The official opponents are:
Dr. Peter Stewart, Reader in Classical Art and its Heritage, Courtauld Institute of Art, London, UK.

Dr. Eric Varner, Associate Professor, Departments of Classics and Art History, Emory University, Atlanta, USA.

Mag. art. Birte Poulsen, Associate Professor, Institute of Anthropology, Archaeology and Linguistics, Aarhus University (chair)

Aarhus University Conference Centre, Byg. 1421, Mødelokale 2

Neues Museum and Spolia 10 November 2009

Posted by Troels in : Archaeology,Travel , 2 comments

I’m just back from a seminar on spolia in Berlin, organised by Topoi. In my paper, I discussed the re-use of sculpture in late antique contexts and the life histories of individual statues. I also had the opportunity to visit the recently re-opened Neues Museum, closed at the beginning of the war and then bombed in 1943. It now has been spectacularly restored in the fashion that manages to incorporate parts of the original building, including signage and the feel of ‘ruination’. Here are a couple of shots of some of the museum’s many treasures:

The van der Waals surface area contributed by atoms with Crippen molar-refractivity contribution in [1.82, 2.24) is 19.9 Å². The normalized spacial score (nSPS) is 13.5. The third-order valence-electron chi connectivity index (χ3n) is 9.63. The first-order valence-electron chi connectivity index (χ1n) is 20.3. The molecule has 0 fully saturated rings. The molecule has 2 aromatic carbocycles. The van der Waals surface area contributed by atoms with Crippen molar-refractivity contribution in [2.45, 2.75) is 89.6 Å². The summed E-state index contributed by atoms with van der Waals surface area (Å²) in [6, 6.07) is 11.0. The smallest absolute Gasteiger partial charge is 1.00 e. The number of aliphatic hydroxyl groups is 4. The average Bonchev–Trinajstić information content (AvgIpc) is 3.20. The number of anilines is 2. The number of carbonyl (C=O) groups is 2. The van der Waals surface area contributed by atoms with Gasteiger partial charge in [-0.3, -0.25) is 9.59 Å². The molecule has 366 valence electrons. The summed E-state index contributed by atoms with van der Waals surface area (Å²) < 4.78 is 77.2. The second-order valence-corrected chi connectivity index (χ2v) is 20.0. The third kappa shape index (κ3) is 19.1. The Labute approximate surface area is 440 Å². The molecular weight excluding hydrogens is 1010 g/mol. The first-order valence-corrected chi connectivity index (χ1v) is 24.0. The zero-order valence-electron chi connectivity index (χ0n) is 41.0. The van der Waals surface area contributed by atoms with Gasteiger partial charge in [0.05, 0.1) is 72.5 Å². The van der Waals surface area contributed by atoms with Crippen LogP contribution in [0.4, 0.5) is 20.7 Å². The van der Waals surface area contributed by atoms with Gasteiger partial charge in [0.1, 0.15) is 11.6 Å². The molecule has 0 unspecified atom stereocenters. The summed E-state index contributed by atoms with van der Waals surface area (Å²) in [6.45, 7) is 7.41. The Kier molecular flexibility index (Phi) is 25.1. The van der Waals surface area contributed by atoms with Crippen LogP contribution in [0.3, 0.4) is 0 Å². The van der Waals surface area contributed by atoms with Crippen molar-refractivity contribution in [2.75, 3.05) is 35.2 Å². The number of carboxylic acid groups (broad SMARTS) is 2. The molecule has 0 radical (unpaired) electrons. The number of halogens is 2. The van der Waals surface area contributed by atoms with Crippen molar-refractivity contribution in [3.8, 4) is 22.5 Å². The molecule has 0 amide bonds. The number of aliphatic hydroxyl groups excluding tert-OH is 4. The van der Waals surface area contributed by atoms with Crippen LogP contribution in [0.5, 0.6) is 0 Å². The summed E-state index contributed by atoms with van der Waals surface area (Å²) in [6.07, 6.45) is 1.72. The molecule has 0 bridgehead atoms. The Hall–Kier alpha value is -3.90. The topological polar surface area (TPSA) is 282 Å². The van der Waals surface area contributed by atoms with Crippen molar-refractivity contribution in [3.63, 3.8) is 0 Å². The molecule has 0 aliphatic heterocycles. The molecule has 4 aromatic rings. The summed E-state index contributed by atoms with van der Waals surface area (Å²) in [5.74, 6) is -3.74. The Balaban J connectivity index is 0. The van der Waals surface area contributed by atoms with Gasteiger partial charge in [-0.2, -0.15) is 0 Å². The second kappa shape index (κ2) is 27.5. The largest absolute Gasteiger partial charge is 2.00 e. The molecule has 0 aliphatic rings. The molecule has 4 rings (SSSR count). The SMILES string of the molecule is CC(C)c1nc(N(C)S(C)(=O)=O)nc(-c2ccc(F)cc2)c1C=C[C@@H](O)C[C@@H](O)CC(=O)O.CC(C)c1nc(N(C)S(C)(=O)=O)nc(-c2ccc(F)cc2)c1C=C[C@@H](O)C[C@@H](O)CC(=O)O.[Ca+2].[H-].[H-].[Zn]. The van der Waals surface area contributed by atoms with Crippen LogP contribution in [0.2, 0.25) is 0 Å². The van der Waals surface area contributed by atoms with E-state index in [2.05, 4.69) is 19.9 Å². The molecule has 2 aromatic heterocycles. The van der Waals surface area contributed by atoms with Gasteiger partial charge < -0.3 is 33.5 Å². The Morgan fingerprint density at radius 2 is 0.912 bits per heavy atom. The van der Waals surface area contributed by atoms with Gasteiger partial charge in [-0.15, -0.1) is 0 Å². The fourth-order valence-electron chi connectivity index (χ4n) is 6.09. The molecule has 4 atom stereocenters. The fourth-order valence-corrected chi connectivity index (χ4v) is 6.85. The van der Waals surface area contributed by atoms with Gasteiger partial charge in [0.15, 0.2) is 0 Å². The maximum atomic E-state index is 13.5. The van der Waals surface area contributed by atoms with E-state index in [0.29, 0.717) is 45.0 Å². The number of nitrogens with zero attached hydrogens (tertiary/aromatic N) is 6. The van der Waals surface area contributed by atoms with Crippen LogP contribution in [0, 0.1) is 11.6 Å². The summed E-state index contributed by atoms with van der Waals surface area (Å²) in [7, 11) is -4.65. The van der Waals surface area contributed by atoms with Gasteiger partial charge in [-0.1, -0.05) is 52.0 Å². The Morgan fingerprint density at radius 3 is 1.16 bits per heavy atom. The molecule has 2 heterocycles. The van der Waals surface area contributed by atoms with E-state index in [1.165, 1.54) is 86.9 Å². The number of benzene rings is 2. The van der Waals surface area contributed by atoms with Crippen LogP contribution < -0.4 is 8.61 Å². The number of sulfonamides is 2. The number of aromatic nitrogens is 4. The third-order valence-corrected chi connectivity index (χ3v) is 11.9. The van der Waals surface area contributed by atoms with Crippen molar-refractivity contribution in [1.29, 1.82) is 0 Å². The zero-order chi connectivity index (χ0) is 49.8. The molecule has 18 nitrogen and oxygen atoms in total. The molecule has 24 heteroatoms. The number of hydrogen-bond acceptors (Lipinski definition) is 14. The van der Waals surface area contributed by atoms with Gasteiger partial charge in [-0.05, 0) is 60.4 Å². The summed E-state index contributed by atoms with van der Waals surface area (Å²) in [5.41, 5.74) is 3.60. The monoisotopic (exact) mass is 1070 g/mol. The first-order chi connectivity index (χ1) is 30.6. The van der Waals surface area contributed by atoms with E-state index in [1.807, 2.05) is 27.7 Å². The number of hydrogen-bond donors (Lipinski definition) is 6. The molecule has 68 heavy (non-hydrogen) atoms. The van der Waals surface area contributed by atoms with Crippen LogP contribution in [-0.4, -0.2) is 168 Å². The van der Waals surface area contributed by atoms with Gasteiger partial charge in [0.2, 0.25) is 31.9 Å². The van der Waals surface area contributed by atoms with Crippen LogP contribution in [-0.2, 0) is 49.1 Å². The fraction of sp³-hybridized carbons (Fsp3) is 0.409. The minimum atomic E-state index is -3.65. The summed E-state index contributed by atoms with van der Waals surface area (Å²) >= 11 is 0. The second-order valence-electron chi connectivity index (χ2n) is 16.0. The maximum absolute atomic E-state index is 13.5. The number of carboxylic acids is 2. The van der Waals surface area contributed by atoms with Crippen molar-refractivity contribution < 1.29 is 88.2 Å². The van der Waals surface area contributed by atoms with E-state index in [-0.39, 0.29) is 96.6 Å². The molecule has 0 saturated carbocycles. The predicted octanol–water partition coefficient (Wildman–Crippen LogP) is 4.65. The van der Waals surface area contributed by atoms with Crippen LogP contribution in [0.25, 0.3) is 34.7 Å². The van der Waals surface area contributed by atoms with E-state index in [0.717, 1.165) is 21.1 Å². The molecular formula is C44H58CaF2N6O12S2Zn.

Relief fra Sethos I.'s grav
Relief from the tomb of Sethos I (KV 17) in the Neues Museum. Photo: TMK, November 2009.

Amarna relief in the Neues Museum
Amarna relief in the Neues Museum. Photo: TMK, November 2009.

Speaking of spolia, here’s an archaic statuette re-used in the Justinianic city wall at Miletus:

Archaic statuette from the City Wall of Miletus
Neues Museum, Berlin, inv. Sk 1625. Photo: TMK, November 2009.

Karnak Cachette Online 9 November 2009

Posted by Troels in : Archaeology,Digital Classics,Quick Notes , add a comment

Painting of saint in the Festival Hall of Thutmose III, Karnak. Photo: TMK, May 2007.

The French institute in Cairo has just announced the first online version of their database of the Karnak cachette, a massive haul of sculpture unearthed at Karnak between 1903 and 1907: